Quiz of the week's news


It's the Magazine's 7 days, 7 questions quiz - an opportunity to prove to yourself and others that you are a news oracle. Failing that, you can always claim to have had better things to do during the past week than swot up on current affairs.

Graphic of a number seven

1.) Multiple Choice Question

Bookshop chain Waterstone's is dropping its apostrophe and reverting to its original logo in a serif font. Which of the following really does have an apostrophe in its signage?

  1. Sainsbury's
  2. Marks and Spencer's
  3. Tesco's

2.) Multiple Choice Question

Which piece of fruit became the focus of a legal challenge over copyright in New York this week?

  1. Banana
  2. Blackberry
  3. Orange

3.) Missing Word Question

Bond villains blamed for * bad image

  1. white cats'
  2. nuclear's
  3. lasers'

4.) Multiple Choice Question

Former Manchester United striker Eric Cantona launched a mock bid for the French presidency in a stunt designed to highlight what?

Eric Cantona
  1. Overfishing
  2. Lack of investment in sport
  3. Lack of affordable housing

5.) Multiple Choice Question

Members of the Scottish Parliament are discussing plans for an independence referendum to take place in the autumn of 2014. A significant anniversary of which battle would the vote coincide with?

  1. Culloden
  2. Bannockburn
  3. Bothwell Bridge

6.) Multiple Choice Question

A frog measuring 7.7mm has been discovered in Papua New Guinea, claiming the record as the smallest adult vertebrate in the world by a few millimetres. Which of the following previously had the honour?

Tiny frog
  1. A bumblebee bat
  2. An Indonesian fish
  3. A Mexican salamander

7.) Multiple Choice Question

Astronomers looking for the true colour of our galaxy the Milky Way have revealed that it is...

Milky Way
  1. Pure white
  2. Eggy yellow
  3. Cappuccino


  1. It's Sainsbury's. The correct spelling of the other two is Marks and Spencer (or M&S) and Tesco. Waterstone's says it's phasing the apostrophe out because it's no longer practical in the age of email and the internet.
  2. It's a banana - specifically the one that features on the 1967 album cover by the Velvet Underground. Former band members are suing the Andy Warhol Foundation, which has licensed the image to Apple. Legal papers filed in Manhattan state that the artwork, which was never officially copyrighted, "became a symbol, truly an icon, of the Velvet Underground" for some 25 years.
  3. It's nuclear's. Prof David Phillips, president of the Royal Society of Chemistry, said that Dr No, with his personal nuclear reactor, helped to create a "remorselessly grim" reputation for atomic energy. He was speaking ahead of the film's 50th anniversary.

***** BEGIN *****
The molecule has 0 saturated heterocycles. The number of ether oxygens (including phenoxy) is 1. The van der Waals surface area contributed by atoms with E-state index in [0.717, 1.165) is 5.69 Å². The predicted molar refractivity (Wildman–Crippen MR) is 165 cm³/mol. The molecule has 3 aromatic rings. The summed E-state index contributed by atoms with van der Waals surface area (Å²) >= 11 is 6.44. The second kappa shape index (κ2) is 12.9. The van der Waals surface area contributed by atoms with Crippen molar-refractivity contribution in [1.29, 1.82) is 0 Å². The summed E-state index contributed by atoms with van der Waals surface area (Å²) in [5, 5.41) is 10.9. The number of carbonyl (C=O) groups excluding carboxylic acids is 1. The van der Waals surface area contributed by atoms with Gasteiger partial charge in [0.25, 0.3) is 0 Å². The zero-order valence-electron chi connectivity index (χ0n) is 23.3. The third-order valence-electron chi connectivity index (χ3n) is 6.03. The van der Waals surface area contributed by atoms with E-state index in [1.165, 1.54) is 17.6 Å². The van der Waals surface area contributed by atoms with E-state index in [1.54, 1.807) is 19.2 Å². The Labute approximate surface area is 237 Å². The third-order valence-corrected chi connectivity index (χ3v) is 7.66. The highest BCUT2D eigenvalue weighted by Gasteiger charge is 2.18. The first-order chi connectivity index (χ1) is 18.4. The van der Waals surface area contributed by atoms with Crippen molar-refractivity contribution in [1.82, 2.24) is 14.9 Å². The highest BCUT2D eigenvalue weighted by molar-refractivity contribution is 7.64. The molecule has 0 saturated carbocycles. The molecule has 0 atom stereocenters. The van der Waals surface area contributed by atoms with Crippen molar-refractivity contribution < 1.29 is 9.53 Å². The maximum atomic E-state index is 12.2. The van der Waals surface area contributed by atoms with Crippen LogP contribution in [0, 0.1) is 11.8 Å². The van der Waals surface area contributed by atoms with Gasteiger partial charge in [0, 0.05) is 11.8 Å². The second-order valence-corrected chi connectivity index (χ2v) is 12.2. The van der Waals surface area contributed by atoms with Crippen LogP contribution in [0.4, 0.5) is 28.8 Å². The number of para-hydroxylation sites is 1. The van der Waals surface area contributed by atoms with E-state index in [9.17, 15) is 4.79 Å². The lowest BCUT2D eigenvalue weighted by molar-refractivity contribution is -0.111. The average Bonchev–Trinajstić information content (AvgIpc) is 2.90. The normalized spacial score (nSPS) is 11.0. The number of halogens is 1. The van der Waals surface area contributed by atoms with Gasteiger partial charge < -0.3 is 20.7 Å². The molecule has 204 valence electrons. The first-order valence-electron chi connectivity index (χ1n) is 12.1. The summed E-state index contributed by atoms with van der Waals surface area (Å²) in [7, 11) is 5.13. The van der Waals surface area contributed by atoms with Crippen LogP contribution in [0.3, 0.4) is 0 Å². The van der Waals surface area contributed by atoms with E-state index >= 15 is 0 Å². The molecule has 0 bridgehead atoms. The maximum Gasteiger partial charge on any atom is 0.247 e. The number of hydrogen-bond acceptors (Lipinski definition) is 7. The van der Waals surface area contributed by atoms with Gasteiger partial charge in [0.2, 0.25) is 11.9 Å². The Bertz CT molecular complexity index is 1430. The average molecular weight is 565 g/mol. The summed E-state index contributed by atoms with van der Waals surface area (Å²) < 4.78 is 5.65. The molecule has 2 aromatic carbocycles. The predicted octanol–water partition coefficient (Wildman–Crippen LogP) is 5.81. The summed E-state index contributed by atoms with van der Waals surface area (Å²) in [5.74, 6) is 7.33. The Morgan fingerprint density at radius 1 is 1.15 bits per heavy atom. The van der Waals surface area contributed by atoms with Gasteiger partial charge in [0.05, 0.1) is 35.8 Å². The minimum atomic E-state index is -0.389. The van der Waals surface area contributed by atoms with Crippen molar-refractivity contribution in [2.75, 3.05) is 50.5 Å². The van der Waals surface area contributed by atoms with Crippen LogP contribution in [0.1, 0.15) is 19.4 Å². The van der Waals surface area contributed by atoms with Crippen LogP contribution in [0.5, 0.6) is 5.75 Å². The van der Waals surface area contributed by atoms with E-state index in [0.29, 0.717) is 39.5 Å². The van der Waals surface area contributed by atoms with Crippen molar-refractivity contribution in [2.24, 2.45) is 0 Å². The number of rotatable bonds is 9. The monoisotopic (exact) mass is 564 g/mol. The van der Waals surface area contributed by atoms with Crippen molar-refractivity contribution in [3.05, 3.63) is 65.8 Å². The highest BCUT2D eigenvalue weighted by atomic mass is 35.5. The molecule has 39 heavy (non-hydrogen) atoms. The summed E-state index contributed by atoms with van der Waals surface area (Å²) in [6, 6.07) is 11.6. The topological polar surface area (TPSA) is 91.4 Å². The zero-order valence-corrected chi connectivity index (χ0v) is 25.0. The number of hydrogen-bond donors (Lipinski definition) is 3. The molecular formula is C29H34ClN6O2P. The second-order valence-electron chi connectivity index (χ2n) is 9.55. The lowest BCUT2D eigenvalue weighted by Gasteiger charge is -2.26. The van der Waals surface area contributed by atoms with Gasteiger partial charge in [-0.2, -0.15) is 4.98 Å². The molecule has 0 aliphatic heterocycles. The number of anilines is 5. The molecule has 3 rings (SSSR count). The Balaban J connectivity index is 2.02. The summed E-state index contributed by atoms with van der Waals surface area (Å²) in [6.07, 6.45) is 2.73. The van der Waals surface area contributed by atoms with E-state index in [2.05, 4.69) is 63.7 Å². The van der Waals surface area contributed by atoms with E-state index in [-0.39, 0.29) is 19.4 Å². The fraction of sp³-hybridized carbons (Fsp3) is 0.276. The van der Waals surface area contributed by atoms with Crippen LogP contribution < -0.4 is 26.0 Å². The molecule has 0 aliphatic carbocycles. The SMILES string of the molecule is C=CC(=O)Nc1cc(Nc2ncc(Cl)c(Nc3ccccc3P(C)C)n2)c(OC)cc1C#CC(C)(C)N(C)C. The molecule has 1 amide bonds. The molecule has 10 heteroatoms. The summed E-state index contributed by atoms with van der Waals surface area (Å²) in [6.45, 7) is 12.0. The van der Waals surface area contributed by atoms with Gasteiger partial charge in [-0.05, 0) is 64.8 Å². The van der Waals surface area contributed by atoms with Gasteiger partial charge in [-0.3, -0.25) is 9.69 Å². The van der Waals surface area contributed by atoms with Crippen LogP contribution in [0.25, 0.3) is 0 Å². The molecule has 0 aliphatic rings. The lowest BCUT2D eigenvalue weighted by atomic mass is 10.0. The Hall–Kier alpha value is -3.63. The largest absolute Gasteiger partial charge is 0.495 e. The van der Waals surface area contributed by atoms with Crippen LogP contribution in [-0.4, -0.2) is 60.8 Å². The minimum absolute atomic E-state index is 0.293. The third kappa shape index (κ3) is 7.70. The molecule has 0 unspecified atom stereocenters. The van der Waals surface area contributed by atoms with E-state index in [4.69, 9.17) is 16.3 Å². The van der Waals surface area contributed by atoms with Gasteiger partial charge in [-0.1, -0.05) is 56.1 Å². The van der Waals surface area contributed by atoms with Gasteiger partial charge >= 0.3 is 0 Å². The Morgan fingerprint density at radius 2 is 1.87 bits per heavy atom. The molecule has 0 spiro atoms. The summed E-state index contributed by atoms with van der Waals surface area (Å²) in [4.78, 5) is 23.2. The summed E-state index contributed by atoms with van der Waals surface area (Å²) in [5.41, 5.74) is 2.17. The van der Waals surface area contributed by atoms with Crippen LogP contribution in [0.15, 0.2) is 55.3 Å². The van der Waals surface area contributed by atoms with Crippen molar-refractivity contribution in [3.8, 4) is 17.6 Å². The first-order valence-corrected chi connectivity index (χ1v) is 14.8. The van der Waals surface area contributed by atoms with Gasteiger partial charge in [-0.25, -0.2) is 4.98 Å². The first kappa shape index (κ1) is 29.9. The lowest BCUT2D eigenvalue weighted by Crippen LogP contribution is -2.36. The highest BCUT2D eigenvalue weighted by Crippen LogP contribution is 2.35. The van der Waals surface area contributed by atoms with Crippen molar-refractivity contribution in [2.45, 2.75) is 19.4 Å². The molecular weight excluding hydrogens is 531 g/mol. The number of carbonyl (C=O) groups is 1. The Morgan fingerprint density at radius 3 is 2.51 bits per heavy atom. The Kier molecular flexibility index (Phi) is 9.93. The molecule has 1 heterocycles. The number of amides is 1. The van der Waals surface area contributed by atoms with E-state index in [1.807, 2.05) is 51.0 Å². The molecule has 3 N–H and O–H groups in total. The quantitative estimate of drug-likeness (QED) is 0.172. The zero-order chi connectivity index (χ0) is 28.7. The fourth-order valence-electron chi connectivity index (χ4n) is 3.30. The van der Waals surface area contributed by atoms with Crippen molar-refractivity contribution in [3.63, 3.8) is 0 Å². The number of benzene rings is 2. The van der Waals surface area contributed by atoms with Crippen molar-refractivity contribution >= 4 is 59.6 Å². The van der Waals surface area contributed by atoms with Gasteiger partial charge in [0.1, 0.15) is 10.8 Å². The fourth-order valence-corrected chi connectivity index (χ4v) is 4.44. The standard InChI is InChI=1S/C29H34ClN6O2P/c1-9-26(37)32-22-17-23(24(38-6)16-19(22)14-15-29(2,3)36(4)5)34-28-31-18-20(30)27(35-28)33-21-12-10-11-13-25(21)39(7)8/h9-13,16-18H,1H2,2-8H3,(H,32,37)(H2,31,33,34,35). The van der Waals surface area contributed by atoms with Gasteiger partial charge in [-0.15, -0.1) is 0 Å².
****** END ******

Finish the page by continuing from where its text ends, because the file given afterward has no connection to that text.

4. It's affordable housing. The French newspaper Liberation released a letter on its website suggesting Cantona wanted to run for president. But in a subsequent interview with Cantona, the paper revealed it was a ploy to get people to sign a petition on the lack of low-cost housing for the charitable Abbe Pierre Foundation.
  5. It's Bannockburn - the 700th anniversary. The battle, on 24 June 1314, saw a Scottish victory over the English.
  6. It was an Indonesian fish known as paedocypris progenetica. Adult Paedocypris progenetica, which dwell in Indonesian swamps and streams, measure 7.9 - 10.3mm long. Male anglerfish of the species Photocorynus spiniceps are just over 6mm long. But they spend their lives fused to the much larger (50mm long) females, so whether they should count in this contest would be disputed, say experts.
  7. It's pure white. "The best description I can give would be that if you looked at new spring snow, which has a fine grain size, about an hour after dawn or an hour before sunset, you'd see the same spectrum of light that an alien astronomer in another galaxy would see looking at the Milky Way," Prof Jeffrey Newman of the University of Pittsburgh told the BBC.

Your Score

0 - 3 : Solar System

4 - 6 : Galaxy

7 - 7 : Universe

For past quizzes including our weekly news quiz, 7 days 7 questions, expand the grey drop-down below - also available on the Magazine page (and scroll down).

More on This Story


Copyright © 2018 BBC. The BBC is not responsible for the content of external sites. Read more.

This page is best viewed in an up-to-date web browser with style sheets (CSS) enabled. While you will be able to view the content of this page in your current browser, you will not be able to get the full visual experience. Please consider upgrading your browser software or enabling style sheets (CSS) if you are able to do so.